The battlefield may seem small, but the battle is far from easy. Nevertheless, you are not alone, I am not alone. I am a contemporary of hardy people who share my enthusiasm; we infect each other with this enthusiasm and keep going. In spite of the attacks, in spite of daily political negotiations and agreements, in spite of international politics, there still exists a world where things are strong and sturdy, and the language in which we perceive and express them is resilient and enduring. All my contemporaries and fellow participants in the events and festivals I mention here use the Macedonian language to write and multiply the joys of literature. There are many other authors whom I may have omitted unintentionally or for the sake of brevity. If I had mentioned all of them, I would’ve used up reams or turned this text into a history of a national literature. And that is not what this text is about. Quite the opposite, these lines are for my mother tongue, my Macedonian language, the language in which we create our treasured literature. It is the language in which we fight the windmills, in which we meet our own Sancho Panza, in which we welcome our brothers and sisters, poets from all corners of the world. In our language we give them a place to stay, a guest room but also the key to our home. There is something elusive and endlessly joyful in having a home and being at home in one of the most resilient media ever created by humankind – the book.

Translated by Gorjan Kostovski

The title of this essay is inspired by the topic of the platform Of worthy literary translators (on the culturological in the literary translation and the societal in the life of a literary translator), organised by the publishing house Skaznuvalka (10 September 2022) as part of the project ‘For Future Adults – A plan for Instilling Reading Habits in Youngsters’, supported by the Creative Europe Programme of the European Union (Creative Europe Books).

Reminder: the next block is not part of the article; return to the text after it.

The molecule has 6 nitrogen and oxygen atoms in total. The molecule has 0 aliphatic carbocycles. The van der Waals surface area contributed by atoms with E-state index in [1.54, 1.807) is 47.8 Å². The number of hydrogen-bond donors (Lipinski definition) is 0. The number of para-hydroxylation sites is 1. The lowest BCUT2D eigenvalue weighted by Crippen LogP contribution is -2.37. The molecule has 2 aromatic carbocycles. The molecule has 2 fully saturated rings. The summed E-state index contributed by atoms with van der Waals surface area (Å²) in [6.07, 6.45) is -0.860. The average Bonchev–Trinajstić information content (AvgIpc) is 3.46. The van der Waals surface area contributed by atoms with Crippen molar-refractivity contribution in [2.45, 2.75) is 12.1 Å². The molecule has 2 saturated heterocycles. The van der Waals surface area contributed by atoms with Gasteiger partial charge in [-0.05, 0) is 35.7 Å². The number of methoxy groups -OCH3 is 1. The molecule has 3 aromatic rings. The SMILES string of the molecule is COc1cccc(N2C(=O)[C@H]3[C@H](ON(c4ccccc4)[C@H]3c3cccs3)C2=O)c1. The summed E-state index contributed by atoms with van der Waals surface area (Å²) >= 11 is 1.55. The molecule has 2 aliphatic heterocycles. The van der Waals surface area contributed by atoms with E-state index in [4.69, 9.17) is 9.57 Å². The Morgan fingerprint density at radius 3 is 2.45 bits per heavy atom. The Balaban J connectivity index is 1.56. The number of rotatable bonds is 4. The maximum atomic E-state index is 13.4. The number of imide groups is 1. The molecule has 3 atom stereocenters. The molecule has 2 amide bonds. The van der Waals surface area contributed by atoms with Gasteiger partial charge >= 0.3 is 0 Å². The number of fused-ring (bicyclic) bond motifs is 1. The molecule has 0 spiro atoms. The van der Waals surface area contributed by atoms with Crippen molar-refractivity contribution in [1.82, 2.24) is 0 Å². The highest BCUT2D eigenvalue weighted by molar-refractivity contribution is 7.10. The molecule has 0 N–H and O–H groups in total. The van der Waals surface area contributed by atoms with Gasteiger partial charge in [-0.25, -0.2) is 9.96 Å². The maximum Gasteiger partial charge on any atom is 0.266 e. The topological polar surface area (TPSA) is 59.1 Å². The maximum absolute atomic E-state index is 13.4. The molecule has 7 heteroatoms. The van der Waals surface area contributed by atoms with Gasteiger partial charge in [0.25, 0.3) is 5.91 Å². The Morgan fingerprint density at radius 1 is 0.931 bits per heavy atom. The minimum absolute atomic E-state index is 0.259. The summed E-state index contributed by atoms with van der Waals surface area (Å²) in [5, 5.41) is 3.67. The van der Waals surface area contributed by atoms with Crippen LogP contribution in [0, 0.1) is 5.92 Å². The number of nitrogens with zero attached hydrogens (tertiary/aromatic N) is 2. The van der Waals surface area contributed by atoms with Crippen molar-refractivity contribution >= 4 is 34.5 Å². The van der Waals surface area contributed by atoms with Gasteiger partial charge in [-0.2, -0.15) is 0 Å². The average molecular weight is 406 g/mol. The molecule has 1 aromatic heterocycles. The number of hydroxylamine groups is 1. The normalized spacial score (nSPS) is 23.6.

[1] Published in Stozer, 145 (4/2022). Stozer is a review of culture, literature and art, publisher Association of Macedonian Writers.

[2] Stozer, 145 (4/2022).


Aleksandra Jurukovska

Aleksandra Jurukovska (b. 1981) was born in Skopje, Macedonia. She obtained her bachelor’s and master’s degree at the Department of General and Comparative Literature in her hometown. She has been working as a journalist since 2001 as part of the editorial staff for culture and art in several media (radio, TV, portals). Throughout the 2001–2008 period, as a journalist and editor of the Macedonian Radio, she prepared over 200 programs of culture and radio critiques on contemporary Macedonian literature. From 2008 to 2013 she wrote reviews for the daily newspaper Dnevnik.


She is one of the founders of the website and part of the team of the platform for art, science and education She has published critique and essays in all the foremost important Macedonian magazines for literature and culture. She writes texts for related Balkan and regional journals and magazines. Her texts have been translated into Bulgarian, Serbian, English and Albanian language. She was a part of the editorial board of “Stozher”, the review of the Macedonian Writers’ Association, being a member since 2018.


She is the author of the books of literary critique Weaving the Text (Silsons, 2015), Two Minutes and Forty Lines (PNV Publications, 2020), and the literary study The Media Exile of Literature in Macedonian Culture (Avant Press, 2018).


On several occasions, she was a moderator at the Struga Poetry Evenings and the head of the festival’s press-center. In 2018, she was the guest-editor of the European poetry platform Versopolis, part of the editorial “Week of the festival”.



Photo by Igor Todorovski